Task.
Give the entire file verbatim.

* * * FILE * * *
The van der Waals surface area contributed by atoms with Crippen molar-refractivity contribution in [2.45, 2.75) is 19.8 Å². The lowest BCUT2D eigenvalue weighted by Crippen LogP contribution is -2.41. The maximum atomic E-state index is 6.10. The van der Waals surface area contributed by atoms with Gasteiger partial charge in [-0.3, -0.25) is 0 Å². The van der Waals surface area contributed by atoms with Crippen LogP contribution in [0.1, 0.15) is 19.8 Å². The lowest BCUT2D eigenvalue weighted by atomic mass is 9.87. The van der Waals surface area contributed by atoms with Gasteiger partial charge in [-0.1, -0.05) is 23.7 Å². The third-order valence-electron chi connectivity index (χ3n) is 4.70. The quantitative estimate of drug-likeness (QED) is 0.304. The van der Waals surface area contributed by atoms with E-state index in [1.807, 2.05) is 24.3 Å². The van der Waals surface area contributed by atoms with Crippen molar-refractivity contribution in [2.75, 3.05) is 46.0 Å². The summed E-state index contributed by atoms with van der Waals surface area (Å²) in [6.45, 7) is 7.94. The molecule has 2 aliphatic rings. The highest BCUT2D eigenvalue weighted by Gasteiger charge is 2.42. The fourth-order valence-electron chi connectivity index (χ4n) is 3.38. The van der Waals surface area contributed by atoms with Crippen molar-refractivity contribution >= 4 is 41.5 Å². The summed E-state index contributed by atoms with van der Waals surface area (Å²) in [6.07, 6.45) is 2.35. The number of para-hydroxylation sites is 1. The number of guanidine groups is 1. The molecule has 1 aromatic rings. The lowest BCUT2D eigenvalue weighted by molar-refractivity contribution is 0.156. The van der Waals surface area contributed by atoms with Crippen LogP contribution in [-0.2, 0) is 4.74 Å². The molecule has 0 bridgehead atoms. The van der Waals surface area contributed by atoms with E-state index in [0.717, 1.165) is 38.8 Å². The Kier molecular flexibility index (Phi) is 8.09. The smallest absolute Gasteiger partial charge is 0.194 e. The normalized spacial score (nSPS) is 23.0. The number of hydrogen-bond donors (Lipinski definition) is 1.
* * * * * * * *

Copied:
The van der Waals surface area contributed by atoms with Crippen molar-refractivity contribution in [2.45, 2.75) is 19.8 Å². The lowest BCUT2D eigenvalue weighted by Crippen LogP contribution is -2.41. The maximum atomic E-state index is 6.10. The van der Waals surface area contributed by atoms with Gasteiger partial charge in [-0.3, -0.25) is 0 Å². The van der Waals surface area contributed by atoms with Crippen LogP contribution in [0.1, 0.15) is 19.8 Å². The lowest BCUT2D eigenvalue weighted by atomic mass is 9.87. The van der Waals surface area contributed by atoms with Gasteiger partial charge in [-0.1, -0.05) is 23.7 Å². The third-order valence-electron chi connectivity index (χ3n) is 4.70. The quantitative estimate of drug-likeness (QED) is 0.304. The van der Waals surface area contributed by atoms with E-state index in [1.807, 2.05) is 24.3 Å². The van der Waals surface area contributed by atoms with Crippen molar-refractivity contribution in [2.75, 3.05) is 46.0 Å². The summed E-state index contributed by atoms with van der Waals surface area (Å²) in [6.45, 7) is 7.94. The molecule has 2 aliphatic rings. The highest BCUT2D eigenvalue weighted by Gasteiger charge is 2.42. The fourth-order valence-electron chi connectivity index (χ4n) is 3.38. The van der Waals surface area contributed by atoms with Crippen molar-refractivity contribution >= 4 is 41.5 Å². The summed E-state index contributed by atoms with van der Waals surface area (Å²) in [6.07, 6.45) is 2.35. The number of para-hydroxylation sites is 1. The number of guanidine groups is 1. The molecule has 1 aromatic rings. The lowest BCUT2D eigenvalue weighted by molar-refractivity contribution is 0.156. The van der Waals surface area contributed by atoms with Crippen LogP contribution in [-0.2, 0) is 4.74 Å². The molecule has 0 bridgehead atoms. The van der Waals surface area contributed by atoms with E-state index in [0.717, 1.165) is 38.8 Å². The Kier molecular flexibility index (Phi) is 8.09. The smallest absolute Gasteiger partial charge is 0.194 e. The normalized spacial score (nSPS) is 23.0. The number of hydrogen-bond donors (Lipinski definition) is 1.